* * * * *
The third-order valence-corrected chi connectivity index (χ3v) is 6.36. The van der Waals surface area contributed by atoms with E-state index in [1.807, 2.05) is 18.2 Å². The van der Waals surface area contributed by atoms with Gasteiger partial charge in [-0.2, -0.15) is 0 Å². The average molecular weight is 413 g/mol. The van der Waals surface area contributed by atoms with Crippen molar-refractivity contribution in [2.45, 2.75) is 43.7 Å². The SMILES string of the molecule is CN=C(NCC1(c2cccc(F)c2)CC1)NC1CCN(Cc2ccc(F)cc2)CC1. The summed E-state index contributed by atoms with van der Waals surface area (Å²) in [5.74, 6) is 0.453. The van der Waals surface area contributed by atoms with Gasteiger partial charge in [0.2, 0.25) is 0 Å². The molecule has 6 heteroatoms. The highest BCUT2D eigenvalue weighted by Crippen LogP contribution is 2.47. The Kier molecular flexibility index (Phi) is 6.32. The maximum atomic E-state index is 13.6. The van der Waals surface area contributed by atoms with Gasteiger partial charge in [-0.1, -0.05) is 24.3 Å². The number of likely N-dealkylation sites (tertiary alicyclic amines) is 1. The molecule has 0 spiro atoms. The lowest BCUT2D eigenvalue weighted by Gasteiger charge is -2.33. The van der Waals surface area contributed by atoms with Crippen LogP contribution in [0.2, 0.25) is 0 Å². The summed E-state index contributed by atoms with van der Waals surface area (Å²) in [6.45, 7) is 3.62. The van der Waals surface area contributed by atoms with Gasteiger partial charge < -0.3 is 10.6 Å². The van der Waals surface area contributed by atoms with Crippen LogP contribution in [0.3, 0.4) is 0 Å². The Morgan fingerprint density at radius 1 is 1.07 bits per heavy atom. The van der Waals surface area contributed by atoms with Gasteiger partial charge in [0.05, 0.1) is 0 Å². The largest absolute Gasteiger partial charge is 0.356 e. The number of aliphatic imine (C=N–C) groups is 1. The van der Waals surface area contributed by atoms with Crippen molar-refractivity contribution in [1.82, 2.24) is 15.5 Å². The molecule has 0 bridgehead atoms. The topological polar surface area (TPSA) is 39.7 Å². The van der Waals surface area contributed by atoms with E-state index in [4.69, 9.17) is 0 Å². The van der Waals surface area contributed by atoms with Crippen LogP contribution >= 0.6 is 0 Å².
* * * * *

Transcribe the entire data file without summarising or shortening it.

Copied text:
The third-order valence-corrected chi connectivity index (χ3v) is 6.36. The van der Waals surface area contributed by atoms with E-state index in [1.807, 2.05) is 18.2 Å². The van der Waals surface area contributed by atoms with Gasteiger partial charge in [-0.2, -0.15) is 0 Å². The average molecular weight is 413 g/mol. The van der Waals surface area contributed by atoms with Crippen molar-refractivity contribution in [2.45, 2.75) is 43.7 Å². The SMILES string of the molecule is CN=C(NCC1(c2cccc(F)c2)CC1)NC1CCN(Cc2ccc(F)cc2)CC1. The summed E-state index contributed by atoms with van der Waals surface area (Å²) in [5.74, 6) is 0.453. The van der Waals surface area contributed by atoms with Gasteiger partial charge in [0.2, 0.25) is 0 Å². The molecule has 6 heteroatoms. The highest BCUT2D eigenvalue weighted by Crippen LogP contribution is 2.47. The Kier molecular flexibility index (Phi) is 6.32. The maximum atomic E-state index is 13.6. The van der Waals surface area contributed by atoms with Gasteiger partial charge in [-0.1, -0.05) is 24.3 Å². The number of likely N-dealkylation sites (tertiary alicyclic amines) is 1. The molecule has 0 spiro atoms. The lowest BCUT2D eigenvalue weighted by Gasteiger charge is -2.33. The van der Waals surface area contributed by atoms with Crippen LogP contribution in [0.2, 0.25) is 0 Å². The summed E-state index contributed by atoms with van der Waals surface area (Å²) in [6.45, 7) is 3.62. The van der Waals surface area contributed by atoms with Gasteiger partial charge < -0.3 is 10.6 Å². The van der Waals surface area contributed by atoms with Crippen LogP contribution in [0.3, 0.4) is 0 Å². The Morgan fingerprint density at radius 1 is 1.07 bits per heavy atom. The van der Waals surface area contributed by atoms with Gasteiger partial charge in [0.05, 0.1) is 0 Å². The largest absolute Gasteiger partial charge is 0.356 e. The number of aliphatic imine (C=N–C) groups is 1. The van der Waals surface area contributed by atoms with Crippen molar-refractivity contribution in [1.82, 2.24) is 15.5 Å². The molecule has 0 bridgehead atoms. The topological polar surface area (TPSA) is 39.7 Å². The van der Waals surface area contributed by atoms with E-state index in [4.69, 9.17) is 0 Å². The van der Waals surface area contributed by atoms with Crippen LogP contribution >= 0.6 is 0 Å².